How relevant is this trend in my context?

Context matters. Ageing populations, for example, may be a bigger challenge in rural than in urban areas or concentrated in certain parts of the country or districts in a city. The impact of most trends will depend on geographical, historical, political or cultural circumstances.

What is the speed and impact of this trend?

Some trends develop slowly (global temperatures went up around 0.8˚C in the last 100 years) while other trends are more dynamic (the number of active Facebook users went from zero to 1 billion in eight years). Slow trends allow more time to think about what they mean and how to respond but they may also be difficult to change. Climate change may be slow, for example, but its potential impact is enormous, possibly threatening life on our planet.

Can we influence this trend?

Even if trends are not predictable, it is often possible to influence them. Small individual steps from parents and peers can make a difference in rates of cyberbullying in schools, for example. Broader coordinated action from multiple players, including school boards and government, can change cyberbullying policies and regulatory frameworks. All of these elements are important to reduce the prevalence of this harmful trend.

Can we react to these trends?

Creating the flexibility to react to the unexpected is important. For example, emergency planning to handle extreme weather events in cities will include a variety of scenarios, each of which may or may not be deployed in the event of a major crisis. The key is to maintain flexibility and responsiveness even under unforeseen circumstances.

Are there other trends to take into account?

In a word: yes. The trends in this book are a snapshot of our changing world. To be useable, the book is necessarily brief, and there are certainly other trends that are just as important to consider. All five previous Trends Shaping Education publications present complementary trends that are still relevant, and we encourage the fans of this series to explore those too. Hint: if you are interested in democracy and ageing, have a look at the 2019 edition. If cities and biotech, see the 2016 edition. If skills and well-being, the 2013 edition has a special section on this.

Much of our thinking of the future is linear, based on extending currently existing trends. But not all trends are created equal. Some trends, for instance those related to population growth or climate change, lend themselves easily to long-term planning. Others are less predictable, such trends in technology or youth culture. Trends slow, accelerate, bend and break. And as the COVID-19 pandemic reminds us, unforeseen events can disrupt even long-standing trends.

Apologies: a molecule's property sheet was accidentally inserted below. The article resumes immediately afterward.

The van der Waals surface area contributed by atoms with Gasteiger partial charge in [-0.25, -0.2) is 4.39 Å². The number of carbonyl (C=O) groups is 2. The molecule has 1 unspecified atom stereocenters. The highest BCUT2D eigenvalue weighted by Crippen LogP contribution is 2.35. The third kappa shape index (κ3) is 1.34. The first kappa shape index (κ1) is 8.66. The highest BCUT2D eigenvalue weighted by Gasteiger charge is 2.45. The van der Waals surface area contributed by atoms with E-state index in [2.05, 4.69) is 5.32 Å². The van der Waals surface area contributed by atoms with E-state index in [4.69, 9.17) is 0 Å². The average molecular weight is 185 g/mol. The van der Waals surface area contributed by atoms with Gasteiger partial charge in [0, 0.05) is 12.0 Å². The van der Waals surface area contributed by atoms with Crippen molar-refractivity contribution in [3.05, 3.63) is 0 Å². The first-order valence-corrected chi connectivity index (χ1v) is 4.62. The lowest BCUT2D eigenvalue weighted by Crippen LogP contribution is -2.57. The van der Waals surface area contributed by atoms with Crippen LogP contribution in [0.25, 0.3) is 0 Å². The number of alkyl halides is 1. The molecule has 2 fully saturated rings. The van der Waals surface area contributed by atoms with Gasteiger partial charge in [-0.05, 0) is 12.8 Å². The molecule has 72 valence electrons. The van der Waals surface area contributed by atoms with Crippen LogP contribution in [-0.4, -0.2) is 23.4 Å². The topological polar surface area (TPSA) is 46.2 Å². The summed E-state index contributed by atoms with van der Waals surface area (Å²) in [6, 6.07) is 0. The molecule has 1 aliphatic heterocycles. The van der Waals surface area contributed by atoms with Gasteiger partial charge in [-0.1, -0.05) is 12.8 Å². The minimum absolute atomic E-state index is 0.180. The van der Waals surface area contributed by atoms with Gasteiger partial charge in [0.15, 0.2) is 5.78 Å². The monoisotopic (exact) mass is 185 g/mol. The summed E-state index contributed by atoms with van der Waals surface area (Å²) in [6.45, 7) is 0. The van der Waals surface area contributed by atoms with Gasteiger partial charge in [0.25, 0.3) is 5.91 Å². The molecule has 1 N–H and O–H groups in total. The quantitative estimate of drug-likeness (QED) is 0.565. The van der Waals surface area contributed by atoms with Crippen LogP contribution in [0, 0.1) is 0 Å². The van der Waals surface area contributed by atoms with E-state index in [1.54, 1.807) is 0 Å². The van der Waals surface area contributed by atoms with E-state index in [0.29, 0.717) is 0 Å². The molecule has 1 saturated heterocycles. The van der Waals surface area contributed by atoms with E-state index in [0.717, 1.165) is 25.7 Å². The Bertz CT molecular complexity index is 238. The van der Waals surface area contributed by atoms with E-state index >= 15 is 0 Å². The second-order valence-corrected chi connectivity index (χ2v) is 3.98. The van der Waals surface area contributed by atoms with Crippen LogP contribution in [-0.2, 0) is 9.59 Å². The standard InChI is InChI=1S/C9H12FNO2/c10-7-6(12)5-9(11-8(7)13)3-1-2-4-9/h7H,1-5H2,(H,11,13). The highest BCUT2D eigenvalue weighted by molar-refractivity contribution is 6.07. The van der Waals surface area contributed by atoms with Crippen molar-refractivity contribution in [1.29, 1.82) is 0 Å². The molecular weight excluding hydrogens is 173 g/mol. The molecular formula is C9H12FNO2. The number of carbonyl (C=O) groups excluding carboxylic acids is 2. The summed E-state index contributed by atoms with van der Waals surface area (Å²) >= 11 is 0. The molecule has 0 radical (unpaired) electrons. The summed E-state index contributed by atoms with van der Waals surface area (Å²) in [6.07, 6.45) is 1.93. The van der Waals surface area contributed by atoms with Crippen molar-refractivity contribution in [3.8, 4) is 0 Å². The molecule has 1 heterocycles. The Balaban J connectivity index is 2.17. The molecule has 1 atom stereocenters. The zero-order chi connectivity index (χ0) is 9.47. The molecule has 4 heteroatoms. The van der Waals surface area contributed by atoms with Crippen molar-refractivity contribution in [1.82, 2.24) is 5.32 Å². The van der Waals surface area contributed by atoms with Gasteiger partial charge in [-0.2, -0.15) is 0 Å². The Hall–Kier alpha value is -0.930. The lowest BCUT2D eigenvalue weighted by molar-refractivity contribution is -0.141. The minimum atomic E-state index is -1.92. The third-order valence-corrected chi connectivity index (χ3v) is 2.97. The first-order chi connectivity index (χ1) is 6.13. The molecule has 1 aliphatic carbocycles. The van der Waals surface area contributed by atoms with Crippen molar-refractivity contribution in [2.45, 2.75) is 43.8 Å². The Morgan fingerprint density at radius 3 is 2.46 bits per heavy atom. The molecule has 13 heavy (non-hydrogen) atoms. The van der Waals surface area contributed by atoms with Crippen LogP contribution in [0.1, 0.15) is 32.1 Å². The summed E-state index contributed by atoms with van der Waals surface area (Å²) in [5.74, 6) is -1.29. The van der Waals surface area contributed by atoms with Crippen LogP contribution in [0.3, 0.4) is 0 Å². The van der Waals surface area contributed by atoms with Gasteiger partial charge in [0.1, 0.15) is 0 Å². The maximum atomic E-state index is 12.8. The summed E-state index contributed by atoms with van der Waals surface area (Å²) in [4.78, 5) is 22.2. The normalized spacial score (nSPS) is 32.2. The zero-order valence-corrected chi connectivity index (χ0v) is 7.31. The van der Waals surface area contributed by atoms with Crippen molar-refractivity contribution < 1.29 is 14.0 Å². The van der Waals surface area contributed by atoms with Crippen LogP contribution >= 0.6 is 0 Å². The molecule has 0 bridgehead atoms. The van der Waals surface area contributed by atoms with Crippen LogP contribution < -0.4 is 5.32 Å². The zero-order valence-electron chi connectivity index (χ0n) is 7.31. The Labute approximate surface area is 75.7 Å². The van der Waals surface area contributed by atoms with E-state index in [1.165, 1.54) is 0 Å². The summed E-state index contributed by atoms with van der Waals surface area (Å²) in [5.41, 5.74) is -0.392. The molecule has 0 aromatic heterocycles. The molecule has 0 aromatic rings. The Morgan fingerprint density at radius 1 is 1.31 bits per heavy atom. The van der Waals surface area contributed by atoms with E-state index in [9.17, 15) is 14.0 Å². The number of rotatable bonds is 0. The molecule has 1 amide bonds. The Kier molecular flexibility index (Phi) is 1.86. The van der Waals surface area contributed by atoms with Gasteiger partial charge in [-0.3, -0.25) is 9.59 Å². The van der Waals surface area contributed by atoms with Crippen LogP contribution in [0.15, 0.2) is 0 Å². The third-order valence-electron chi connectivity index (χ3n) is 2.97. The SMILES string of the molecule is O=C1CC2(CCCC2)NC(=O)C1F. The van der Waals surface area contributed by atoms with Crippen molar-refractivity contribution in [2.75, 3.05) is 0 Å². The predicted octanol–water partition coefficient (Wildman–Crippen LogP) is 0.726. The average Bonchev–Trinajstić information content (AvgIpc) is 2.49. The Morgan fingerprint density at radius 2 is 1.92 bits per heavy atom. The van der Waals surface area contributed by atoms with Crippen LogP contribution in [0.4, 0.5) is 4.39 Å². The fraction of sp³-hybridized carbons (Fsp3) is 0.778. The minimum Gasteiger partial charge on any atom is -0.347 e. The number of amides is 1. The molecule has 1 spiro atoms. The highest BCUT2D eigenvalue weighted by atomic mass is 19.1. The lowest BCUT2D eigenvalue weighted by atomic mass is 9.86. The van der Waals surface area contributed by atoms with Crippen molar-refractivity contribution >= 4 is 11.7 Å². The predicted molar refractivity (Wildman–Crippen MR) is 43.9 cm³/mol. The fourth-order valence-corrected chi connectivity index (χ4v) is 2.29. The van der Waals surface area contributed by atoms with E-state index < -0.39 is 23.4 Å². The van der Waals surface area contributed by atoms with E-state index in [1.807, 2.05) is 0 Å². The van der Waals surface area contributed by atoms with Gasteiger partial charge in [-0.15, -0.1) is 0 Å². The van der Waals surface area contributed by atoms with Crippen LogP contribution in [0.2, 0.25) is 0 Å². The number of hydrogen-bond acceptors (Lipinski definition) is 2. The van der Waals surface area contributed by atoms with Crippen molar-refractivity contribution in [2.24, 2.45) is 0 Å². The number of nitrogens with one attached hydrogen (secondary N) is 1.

This volume departs from previous editions by incorporating two new elements:

  • It highlights some of the unexpected ways in which COVID-19 has and is still disrupting global trends, with a special section for each chapter.

  • It connects each chapter theme with a mini-scenario exercise, stimulating readers to reflect on how the future might differ from our current expectations.

Connecting to the four OECD Scenarios for the Future of Schooling

In the face of fast-changing trends and unexpected events, using scenarios allows us to explore the implications of multiple alternative futures. The four OECD Scenarios for the Future of Schooling have been constructed in a time frame of approximately 15-20 years: long enough for significant change to occur beyond immediate political cycles, but not so far off as to be too remote for anyone except futurists and visionaries.

Each of these alternative futures is elaborated in the last two pages of this introduction, structured around four common design principles: i) goals and functions, ii) organisation and structures, iii) the teaching workforce, and iv) governance and geopolitics. The Reader is invited to use these scenarios with the corresponding exercises at the end of each chapter to explore alternative futures in a structured way – for schooling, certainly, as well as for other levels of education and its institutions.

Future thinking is designed to foster reflection and discussion. Above all, we hope that the different users of this report will ask the question: “What might this trend mean for my work, and are we prepared for the different scenarios?”. Or better still, “How do these trends and scenarios, taken in combination, redefine the context in which I am making decisions?”. This can help gauge our preparedness for different possible futures, and prepare now.